/ The Yingzao fashi project / Teaching materials / Coursework / Reaction / Papers / Who's who / Related sites /

                         / Title page / Introduction / Approach / Assignments / Findings and discussion / Conclusion / Notes & References /

Students' reaction: an observation

Students reacted enthusiastically to the assignments, much more so than we had expected, and were keen to learn more about Chinese architecture. Some of the attraction appeared to be that the learning was self-guided.

[T]his is an interesting assignment for it really gives us the chance of "building a building" and lets us explore on our own. (Ben Poon Ho Sing, 1995-96)

Another reason for enthusiasm seemed to be the intellectual appeal of the construction system itself.

We find this project very interesting because we have learnt [not] only [about] ACAD but also the construction of Chinese architecture. We find the topic--shengqi [a way of introducing curvature by varying the column heights]--that we are doing is very interesting and has great research value. Since the time for this project is too short for us to explore more about shengqi, our group has much interest to carry out the research in the latter time. (Lesley Choi Lai Chun et al., 1994-95)

But the assignment also seems to have struck a chord in our students, all Hong Kong Chinese. They were excited to have discovered the sophistication of this uniquely Chinese construction system, and were proud of their "ancestors" who had developed it.

One thing we find interesting is the underlying principle behind this 'seem to be simple' structure. One will find that it is entirely different from Western architectural construction. We get inspired to a new aspect and stunned to explore it in the foreseeable future. (Wong Yin et al., 1994-95)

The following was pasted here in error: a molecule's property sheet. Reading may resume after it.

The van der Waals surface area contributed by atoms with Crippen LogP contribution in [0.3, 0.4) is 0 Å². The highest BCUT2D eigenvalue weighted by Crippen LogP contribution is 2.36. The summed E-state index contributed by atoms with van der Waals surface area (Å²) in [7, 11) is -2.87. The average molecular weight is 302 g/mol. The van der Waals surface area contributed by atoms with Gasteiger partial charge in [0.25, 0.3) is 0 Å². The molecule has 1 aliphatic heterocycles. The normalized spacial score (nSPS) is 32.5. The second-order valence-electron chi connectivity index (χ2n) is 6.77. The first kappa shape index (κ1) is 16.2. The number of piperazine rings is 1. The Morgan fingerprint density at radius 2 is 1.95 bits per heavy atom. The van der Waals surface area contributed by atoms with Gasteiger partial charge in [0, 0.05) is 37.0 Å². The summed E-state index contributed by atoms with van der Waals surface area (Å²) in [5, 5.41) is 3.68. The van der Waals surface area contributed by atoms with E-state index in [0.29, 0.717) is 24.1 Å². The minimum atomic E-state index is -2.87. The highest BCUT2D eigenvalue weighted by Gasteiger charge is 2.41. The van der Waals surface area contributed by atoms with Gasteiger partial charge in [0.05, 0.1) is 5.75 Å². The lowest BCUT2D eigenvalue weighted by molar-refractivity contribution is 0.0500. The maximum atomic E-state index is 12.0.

In the whole project we find it very interesting to get to know more about the Chinese architecture and construction. We are surprised by the very detailed guidelines of [the] Yingzao fashi and [by] our ancestors who had thought so carefully and wisely about the buildings. We admired the compositions of the buildings which contain thousands of small components [which] fit very well to form a large building. (Chan Kei et al., 1994-95)

The assignments appeared to alter students' preconceived ideas. They often think that Chinese architecture is quaint, arbitrary, and irrelevant, and so when they discover that it is in fact beautiful, logical, and sophisticated, they are pleasantly surprised, even thrilled. To Chinese students following a primarily Western curriculum, this revelation affirms their own heritage, and they identify with it personally.

[Our] interest [in] Chinese architecture is cultivated through the assignment. It is wonderful to see various tiny pieces forming an elegant and beautiful building. There is great logic and thought behind [it].

In our own Song dynasty building, we are fascinated to discover a few things ... which make us feel that the structure is very elegant and [that the] Chinese [are] very clever. (Gabriel Chan et al., 1994-95)

I have not only learned the manual, I [am] also ... proud of the traditional culture of my own country. (Leung Wai Yin, 1995-96)

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